Jussie Smollett went from assault victim to suspect within weeks. Here are the events that led up to the “Empire” actor turning himself in.
Chicago Police Superintendent Eddie Johnson says “Empire” star Jussie Smollett “still has the presumption of innocence and he still has his opportunity in court if he chooses to go that route.”
But, as he told “Good Morning America” host Robin Roberts on Monday, “there’s a lot more evidence that hasn’t been presented yet that doesn’t support the version that he gave us. There’s still a lot of video evidence, physical evidence and testimony that doesn’t support what he said happened.”
Meanwhile, a Chicago judge said Smollett can travel out-of-state to meet his lawyers while he’s free on bond.
Johnson told Roberts detectives still considered Smollett a victim rather and not a suspect right up until the final hour before they had to release the two brothers who were arrested in connection with the case unless they charged them.
“I refused to characterize Jussie Smollett as a suspect unless we had concrete evidence,” Johnson said. “The 47th hour that we had those two individuals in custody is when it changed.”
That’s when Abel and Ola Osundairo, two American-born brothers of Nigerian descent who reside in Chicago and have worked on “Empire,” became cooperating witnesses, he said.
“We worked very closely with their lawyer, and (she) went in there to talk to them, and whatever she said to them apparently got through to them – to just tell the truth about what happened,” Johnson said. “And that’s what they decided to do.”
That’s not to say he and the detectives working the case didn’t have their doubts about Smollett’s story, he said.
“There were some questions (about Smollett’s account of what happened),” said Johnson, though he noted that’s not unusual: “There’s always questions when people are describing incidents to us.”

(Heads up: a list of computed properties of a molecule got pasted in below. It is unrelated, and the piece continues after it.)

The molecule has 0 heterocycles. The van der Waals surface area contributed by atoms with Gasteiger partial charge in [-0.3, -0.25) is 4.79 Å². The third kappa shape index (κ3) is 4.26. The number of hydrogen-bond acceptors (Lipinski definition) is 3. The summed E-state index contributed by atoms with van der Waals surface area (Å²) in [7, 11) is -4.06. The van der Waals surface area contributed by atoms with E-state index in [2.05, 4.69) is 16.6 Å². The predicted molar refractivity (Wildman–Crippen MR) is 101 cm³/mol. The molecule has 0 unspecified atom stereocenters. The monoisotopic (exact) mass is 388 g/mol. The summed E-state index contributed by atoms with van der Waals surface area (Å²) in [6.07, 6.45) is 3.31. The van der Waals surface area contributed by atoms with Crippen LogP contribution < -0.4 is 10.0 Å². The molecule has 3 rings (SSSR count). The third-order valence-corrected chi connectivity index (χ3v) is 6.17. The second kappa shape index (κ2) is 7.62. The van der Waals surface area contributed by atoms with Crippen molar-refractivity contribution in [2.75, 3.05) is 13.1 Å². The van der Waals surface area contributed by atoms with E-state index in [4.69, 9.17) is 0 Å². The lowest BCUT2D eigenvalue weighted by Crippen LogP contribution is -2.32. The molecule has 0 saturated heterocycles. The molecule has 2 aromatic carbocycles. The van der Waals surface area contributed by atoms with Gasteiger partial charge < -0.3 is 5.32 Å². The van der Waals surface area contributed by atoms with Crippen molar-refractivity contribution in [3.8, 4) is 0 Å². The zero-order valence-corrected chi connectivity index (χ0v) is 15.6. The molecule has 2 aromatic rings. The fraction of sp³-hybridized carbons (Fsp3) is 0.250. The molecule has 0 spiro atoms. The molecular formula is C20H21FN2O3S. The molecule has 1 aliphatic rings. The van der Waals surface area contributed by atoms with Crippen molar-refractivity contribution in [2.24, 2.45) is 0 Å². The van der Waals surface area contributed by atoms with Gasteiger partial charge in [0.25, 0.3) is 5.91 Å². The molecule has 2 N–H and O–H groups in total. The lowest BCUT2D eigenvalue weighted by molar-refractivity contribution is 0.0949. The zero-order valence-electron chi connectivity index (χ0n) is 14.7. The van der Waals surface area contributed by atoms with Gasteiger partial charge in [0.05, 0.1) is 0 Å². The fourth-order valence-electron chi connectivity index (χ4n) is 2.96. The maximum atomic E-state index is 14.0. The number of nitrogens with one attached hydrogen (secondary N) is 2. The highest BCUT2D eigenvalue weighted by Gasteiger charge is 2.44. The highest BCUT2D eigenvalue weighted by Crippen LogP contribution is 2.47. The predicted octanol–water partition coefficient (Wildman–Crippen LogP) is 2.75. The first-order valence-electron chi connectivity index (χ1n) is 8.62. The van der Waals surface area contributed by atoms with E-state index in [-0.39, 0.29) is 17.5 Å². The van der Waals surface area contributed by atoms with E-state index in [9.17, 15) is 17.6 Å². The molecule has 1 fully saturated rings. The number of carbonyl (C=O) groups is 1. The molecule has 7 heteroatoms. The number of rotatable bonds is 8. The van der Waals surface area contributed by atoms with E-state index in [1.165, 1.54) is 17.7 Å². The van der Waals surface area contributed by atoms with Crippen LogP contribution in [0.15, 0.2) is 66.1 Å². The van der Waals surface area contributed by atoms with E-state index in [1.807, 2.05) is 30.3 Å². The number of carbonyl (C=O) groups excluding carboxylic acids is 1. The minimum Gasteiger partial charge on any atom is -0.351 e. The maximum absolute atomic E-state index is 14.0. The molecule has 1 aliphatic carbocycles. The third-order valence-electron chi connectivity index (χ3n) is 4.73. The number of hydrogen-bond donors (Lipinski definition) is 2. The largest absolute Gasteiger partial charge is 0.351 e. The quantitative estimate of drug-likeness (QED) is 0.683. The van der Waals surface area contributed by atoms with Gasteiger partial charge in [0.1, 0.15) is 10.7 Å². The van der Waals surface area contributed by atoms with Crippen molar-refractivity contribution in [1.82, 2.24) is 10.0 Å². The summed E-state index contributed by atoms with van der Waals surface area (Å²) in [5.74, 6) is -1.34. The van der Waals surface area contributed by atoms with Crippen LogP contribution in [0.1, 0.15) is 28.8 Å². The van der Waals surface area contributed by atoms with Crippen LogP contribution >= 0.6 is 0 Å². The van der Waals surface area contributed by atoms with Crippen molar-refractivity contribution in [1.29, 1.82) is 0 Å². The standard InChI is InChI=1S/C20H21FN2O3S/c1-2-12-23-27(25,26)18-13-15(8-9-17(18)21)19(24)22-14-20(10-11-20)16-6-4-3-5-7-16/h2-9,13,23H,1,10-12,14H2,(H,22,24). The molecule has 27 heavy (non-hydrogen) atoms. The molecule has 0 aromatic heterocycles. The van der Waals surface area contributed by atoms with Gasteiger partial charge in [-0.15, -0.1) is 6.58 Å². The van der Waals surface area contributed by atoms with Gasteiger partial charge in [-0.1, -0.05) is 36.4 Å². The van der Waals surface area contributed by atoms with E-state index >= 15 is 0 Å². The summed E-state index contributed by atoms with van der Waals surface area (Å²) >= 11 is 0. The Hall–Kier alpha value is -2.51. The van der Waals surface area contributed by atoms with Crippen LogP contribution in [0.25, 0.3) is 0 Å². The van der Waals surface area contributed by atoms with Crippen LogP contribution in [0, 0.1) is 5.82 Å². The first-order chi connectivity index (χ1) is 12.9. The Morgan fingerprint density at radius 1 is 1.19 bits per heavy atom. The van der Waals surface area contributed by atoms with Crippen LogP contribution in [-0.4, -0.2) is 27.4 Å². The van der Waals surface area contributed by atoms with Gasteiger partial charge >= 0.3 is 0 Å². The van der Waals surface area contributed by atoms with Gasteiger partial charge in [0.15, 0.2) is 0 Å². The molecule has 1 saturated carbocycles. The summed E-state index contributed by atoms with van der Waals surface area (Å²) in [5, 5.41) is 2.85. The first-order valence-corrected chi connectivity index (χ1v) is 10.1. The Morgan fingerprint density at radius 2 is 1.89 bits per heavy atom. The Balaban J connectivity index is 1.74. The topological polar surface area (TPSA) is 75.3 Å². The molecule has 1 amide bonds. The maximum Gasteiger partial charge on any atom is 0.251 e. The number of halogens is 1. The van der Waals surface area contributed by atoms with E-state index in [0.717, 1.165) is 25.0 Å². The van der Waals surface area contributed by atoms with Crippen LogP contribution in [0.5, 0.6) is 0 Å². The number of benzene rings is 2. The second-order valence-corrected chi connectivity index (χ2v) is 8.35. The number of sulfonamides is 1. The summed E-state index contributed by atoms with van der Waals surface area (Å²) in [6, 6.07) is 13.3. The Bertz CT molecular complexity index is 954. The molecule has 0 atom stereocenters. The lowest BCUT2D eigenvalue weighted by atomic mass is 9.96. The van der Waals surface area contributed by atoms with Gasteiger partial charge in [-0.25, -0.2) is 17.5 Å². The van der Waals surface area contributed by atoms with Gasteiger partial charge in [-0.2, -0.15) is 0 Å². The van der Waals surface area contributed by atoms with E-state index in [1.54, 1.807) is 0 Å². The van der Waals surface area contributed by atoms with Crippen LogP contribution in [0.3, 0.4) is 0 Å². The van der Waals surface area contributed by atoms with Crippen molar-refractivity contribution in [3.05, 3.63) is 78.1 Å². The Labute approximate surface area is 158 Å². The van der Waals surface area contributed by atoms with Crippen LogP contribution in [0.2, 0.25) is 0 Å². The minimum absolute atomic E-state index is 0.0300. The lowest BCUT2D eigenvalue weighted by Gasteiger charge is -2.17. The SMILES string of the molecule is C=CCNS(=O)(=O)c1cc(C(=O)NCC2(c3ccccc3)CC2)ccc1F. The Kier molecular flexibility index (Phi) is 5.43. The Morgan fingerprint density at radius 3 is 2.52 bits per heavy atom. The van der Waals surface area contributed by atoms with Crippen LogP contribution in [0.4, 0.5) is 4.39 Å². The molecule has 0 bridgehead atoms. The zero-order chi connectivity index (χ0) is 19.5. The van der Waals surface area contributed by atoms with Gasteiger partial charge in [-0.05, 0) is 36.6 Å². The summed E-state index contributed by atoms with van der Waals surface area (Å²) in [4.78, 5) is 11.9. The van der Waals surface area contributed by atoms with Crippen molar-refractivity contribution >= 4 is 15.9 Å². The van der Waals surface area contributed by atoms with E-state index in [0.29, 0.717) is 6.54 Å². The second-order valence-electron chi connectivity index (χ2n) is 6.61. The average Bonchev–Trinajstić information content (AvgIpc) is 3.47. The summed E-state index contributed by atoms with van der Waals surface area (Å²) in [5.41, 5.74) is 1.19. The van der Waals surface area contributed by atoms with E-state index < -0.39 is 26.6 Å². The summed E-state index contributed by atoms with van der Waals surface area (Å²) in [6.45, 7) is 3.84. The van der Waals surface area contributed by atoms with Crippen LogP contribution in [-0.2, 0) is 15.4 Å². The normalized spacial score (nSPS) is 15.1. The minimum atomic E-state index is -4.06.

Investigation timeline: How Jussie Smollett went from victim to suspect
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He added, “What’s important for people to realize is it’s not that the Chicago Police saying he did something. It’s the evidence, the facts, the witnesses that are saying this.”
The key piece of evidence? A canceled check signed by Smollett, who the brothers say “paid them $3,500 with a check … to carry out this incident.”
Smollett’s attorneys have said the check, made out to Abel Ola Osundairo, was for personal training sessions and nutrition plans.
Chicago police Superintendent Eddie Johnson says “Empire” actor Jussie Smollett “took advantage of the pain and anger of racism to promote his career” because he was dissatisfied with his salary. (Feb. 21)
Johnson, who says he grew up at the end of the civil rights era in one of “the most notorious housing projects in the country,” described the decision to use a noose in the incident as particularly offensive. Smollett had claimed two men threw a rope around his neck when he was attacked.
“The Chicago Police Department has its issues with racism and excessive force and all of that. And I’m acutely aware of that,” he said. “But we didn’t earn this particular incident, and I just refuse to let us take that shot if we have evidence of the contrary.
“I want people to understand that (filing a false police report) is a damaging thing to a city and to a police department. It’s my responsibility to make sure the record gets set straight.”
Contributing: Associated Press
‘Empire’ star Terrence Howard stands behind Smollett: ‘We love the hell outta you’
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